Thursday, April 30, 2015
The Troy Historical Society and local Asian Americans are working in partnership to document the experiences of Asian immigrants who have made Troy their home during the last 50 years. This 365 Story is highlights Padma Kuppa who was recently interviewed for the project.
Padma Kuppa, a Troy resident for the last 17 years, moved to the United States from India before she started kindergarten. In 1969, her father came to the Stony Brook University on Long Island in New York as a graduate student and later became a post-doctoral fellow; her mom also went back to school and eventually earned a PhD in biology, and was a post-doctoral fellow at MIT and Georgetown University. Padma’s family was one of many who arrived in the US from Asia, following passage of the Immigration and Naturalization Act of 1965. This legislation changed US immigration policy to welcome Asians and Africans with technical skills or family ties in the United States. While Padma grew up as an American she was always aware that she was different, and sometimes the “other.”
When she was fifteen Padma’s family returned to India, unlike most immigrants of that era. “That move was very difficult,” she said. “I did not think or behave as an Indian. I was Indian on the outside and American on the inside. I went from being a nerdy goody-two-shoes to the rebellious child my parents did not want me to be.” But Padma remained in India for the next seven years.
After she completed her bachelor’s degree in engineering, Padma obtained a student visa in 1998 and returned to the United States for graduate school. “I needed to return to America to find balance, to understand who I am,” she explained. She and her husband made their home in New York while they got their green cards; soon after their two kids were born, he took a position in Michigan and the family moved to Troy.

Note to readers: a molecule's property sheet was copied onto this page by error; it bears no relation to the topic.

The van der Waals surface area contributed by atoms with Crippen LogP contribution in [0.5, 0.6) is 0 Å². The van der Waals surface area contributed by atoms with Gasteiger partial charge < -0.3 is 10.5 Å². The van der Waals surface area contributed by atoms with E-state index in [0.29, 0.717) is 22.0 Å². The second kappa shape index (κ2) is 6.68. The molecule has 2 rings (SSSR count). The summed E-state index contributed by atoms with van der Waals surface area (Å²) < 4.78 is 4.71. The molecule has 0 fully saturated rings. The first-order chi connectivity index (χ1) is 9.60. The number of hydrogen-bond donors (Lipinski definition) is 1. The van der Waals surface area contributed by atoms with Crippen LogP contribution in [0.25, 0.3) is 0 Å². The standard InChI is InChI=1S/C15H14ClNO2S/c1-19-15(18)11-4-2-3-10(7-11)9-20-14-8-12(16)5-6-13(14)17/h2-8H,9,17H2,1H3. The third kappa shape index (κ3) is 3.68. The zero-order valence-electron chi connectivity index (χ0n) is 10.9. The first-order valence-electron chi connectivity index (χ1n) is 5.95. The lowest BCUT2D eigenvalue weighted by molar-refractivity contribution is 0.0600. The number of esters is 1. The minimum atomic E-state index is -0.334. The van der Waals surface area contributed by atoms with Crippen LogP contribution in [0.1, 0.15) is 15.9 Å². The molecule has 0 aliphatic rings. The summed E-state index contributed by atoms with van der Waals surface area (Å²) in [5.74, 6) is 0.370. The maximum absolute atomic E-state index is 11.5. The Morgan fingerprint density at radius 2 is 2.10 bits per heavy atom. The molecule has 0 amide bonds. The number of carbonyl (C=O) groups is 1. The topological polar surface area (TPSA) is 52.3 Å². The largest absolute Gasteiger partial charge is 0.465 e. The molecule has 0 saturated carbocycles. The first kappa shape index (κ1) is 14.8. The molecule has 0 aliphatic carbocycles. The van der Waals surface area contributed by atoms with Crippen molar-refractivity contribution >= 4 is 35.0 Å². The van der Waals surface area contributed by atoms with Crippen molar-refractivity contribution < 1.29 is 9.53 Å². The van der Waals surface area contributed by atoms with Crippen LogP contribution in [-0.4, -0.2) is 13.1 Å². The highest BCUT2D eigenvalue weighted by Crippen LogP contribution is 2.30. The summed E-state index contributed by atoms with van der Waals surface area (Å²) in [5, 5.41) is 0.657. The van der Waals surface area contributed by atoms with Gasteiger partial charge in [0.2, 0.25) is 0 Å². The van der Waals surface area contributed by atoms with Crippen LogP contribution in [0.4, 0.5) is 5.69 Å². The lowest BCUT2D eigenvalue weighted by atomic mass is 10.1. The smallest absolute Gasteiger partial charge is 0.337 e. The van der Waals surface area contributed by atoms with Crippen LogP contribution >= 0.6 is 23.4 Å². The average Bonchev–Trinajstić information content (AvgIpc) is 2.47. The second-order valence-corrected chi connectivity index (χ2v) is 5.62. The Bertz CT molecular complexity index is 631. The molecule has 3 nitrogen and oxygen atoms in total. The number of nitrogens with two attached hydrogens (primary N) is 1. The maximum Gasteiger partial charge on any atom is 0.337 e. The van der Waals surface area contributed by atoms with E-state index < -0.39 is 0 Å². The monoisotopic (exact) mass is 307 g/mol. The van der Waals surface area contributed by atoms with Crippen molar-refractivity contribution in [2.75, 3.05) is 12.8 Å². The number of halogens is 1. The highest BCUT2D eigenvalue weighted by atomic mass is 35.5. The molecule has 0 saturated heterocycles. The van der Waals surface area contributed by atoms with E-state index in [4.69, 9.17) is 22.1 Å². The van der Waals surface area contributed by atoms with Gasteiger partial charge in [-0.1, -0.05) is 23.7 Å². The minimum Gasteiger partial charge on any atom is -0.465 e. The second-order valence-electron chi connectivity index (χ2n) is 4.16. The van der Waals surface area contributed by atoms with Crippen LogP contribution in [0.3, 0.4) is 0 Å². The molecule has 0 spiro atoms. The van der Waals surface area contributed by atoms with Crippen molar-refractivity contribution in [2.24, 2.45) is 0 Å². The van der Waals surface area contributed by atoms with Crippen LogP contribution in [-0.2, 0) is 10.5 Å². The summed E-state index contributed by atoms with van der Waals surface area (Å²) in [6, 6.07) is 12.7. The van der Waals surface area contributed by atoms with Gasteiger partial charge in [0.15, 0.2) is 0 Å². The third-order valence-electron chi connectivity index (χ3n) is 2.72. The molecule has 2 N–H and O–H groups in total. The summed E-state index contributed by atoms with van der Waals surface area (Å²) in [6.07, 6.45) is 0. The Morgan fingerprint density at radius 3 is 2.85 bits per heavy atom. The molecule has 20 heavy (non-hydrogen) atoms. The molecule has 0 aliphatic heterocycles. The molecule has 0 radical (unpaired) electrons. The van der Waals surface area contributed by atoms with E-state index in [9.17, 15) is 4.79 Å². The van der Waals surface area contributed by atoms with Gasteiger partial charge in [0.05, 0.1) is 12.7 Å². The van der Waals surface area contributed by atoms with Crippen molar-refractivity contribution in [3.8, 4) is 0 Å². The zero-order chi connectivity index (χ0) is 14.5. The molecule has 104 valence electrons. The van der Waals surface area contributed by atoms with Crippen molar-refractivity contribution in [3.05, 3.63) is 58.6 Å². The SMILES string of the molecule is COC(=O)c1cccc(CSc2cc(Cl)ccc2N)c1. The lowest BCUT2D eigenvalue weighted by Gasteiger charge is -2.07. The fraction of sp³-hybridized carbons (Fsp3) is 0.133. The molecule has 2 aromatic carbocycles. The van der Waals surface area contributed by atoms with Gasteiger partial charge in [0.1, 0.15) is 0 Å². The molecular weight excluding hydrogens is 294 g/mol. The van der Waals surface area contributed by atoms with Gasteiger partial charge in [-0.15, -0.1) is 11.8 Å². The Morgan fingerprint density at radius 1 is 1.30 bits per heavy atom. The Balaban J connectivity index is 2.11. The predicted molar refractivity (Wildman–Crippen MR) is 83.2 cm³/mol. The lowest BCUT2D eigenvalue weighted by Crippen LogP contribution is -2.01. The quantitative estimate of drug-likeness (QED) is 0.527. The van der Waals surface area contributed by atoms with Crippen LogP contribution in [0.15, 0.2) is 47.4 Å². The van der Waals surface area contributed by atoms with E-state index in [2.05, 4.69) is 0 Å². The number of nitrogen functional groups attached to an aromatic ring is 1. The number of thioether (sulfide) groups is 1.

“We bought a house in Troy,” Padma explained. “That house became home and will always be our home. For me, family is the community I live amongst. I have met friends and mentors and people who have become like sisters. . . I wanted to be involved in this community. When my children were very young I volunteered to run a preschool play group through the temple. When they attended school, I got involved in Girl Scouts.” Padma also served on Troy’s Ethnic Advisory Committee, which was formed after 9/11/01, to engage and celebrate the diversity of the community, and was a founder of the Troy Area Interfaith Group.
In 2015 Ms. Kuppa submitted her application to fill a seat on Troy City Council that was vacated when Wade Fleming was elected as an Oakland County Commissioner. While she was not selected for the position, Padma was appointed to the Troy Planning Commission. “I am the first Asian-American woman to serve on the commission,” she stated proudly.
Padma Kuppa believes that pluralism is a noun and a verb. It is a balance of who you are, how you think, and how you act. She defines herself as Indian-American, Hindu and Telugu, as well as a wife, mother, employee and friend – accepting the plurality of her identity helps her understand who she is.
To commemorate the City of Troy’s 60th Anniversary in 2015, we will publish a different story each day that highlights a person, discovery, or event that occurred locally, regionally, nationally, or even globally between 1955 and 2015 and that helped shape our lives and our community. We will try to post stories on important anniversary dates, but we also realize that dates are less critical than content and context. We will include the facts related to controversial stories, allowing our readers to form their own opinions. We invite you to read and comment on the stories. Your suggestions for topics are also welcome and can be posted on our Facebook page, www.facebook.com/TroyHistoricVillage. You can also email stories or ideas to the 365 Story Editor at email@example.com